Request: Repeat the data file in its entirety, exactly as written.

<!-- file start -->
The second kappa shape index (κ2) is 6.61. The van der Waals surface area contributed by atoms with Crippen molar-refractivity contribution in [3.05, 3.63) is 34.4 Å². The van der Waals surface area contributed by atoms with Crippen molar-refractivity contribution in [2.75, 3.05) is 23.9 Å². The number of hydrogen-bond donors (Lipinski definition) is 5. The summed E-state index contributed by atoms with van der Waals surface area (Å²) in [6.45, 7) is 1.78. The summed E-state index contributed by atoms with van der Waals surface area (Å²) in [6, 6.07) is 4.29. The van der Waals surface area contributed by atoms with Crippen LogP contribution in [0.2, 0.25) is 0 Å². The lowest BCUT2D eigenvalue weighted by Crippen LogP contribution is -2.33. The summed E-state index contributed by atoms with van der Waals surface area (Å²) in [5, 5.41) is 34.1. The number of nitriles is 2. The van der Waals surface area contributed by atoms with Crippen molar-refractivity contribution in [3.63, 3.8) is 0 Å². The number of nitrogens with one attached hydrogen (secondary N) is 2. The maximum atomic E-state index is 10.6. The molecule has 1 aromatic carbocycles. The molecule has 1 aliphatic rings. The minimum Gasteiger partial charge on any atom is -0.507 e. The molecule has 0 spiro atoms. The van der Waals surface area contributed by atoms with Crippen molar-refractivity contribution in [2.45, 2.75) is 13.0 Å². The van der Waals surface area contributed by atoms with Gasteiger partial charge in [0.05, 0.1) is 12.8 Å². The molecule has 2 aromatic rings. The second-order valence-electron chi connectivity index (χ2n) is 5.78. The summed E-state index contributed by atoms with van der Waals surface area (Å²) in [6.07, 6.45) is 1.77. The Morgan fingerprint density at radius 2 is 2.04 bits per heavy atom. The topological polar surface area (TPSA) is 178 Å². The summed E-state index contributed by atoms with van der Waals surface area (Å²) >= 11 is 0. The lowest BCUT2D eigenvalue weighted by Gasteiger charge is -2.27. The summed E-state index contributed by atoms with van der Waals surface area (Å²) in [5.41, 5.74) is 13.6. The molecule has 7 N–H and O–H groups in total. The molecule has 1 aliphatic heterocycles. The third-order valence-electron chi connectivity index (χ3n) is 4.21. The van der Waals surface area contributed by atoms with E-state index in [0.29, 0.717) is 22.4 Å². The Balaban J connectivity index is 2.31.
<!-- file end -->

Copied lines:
The second kappa shape index (κ2) is 6.61. The van der Waals surface area contributed by atoms with Crippen molar-refractivity contribution in [3.05, 3.63) is 34.4 Å². The van der Waals surface area contributed by atoms with Crippen molar-refractivity contribution in [2.75, 3.05) is 23.9 Å². The number of hydrogen-bond donors (Lipinski definition) is 5. The summed E-state index contributed by atoms with van der Waals surface area (Å²) in [6.45, 7) is 1.78. The summed E-state index contributed by atoms with van der Waals surface area (Å²) in [6, 6.07) is 4.29. The van der Waals surface area contributed by atoms with Crippen LogP contribution in [0.2, 0.25) is 0 Å². The lowest BCUT2D eigenvalue weighted by Crippen LogP contribution is -2.33. The summed E-state index contributed by atoms with van der Waals surface area (Å²) in [5, 5.41) is 34.1. The number of nitriles is 2. The van der Waals surface area contributed by atoms with Crippen molar-refractivity contribution in [3.63, 3.8) is 0 Å². The number of nitrogens with one attached hydrogen (secondary N) is 2. The maximum atomic E-state index is 10.6. The molecule has 1 aromatic carbocycles. The molecule has 1 aliphatic rings. The minimum Gasteiger partial charge on any atom is -0.507 e. The molecule has 0 spiro atoms. The van der Waals surface area contributed by atoms with Crippen molar-refractivity contribution in [2.45, 2.75) is 13.0 Å². The van der Waals surface area contributed by atoms with Gasteiger partial charge in [0.05, 0.1) is 12.8 Å². The molecule has 2 aromatic rings. The second-order valence-electron chi connectivity index (χ2n) is 5.78. The summed E-state index contributed by atoms with van der Waals surface area (Å²) in [6.07, 6.45) is 1.77. The Morgan fingerprint density at radius 2 is 2.04 bits per heavy atom. The topological polar surface area (TPSA) is 178 Å². The summed E-state index contributed by atoms with van der Waals surface area (Å²) >= 11 is 0. The lowest BCUT2D eigenvalue weighted by Gasteiger charge is -2.27. The summed E-state index contributed by atoms with van der Waals surface area (Å²) in [5.41, 5.74) is 13.6. The molecule has 7 N–H and O–H groups in total. The molecule has 1 aliphatic heterocycles. The third-order valence-electron chi connectivity index (χ3n) is 4.21. The van der Waals surface area contributed by atoms with E-state index in [0.29, 0.717) is 22.4 Å². The Balaban J connectivity index is 2.31.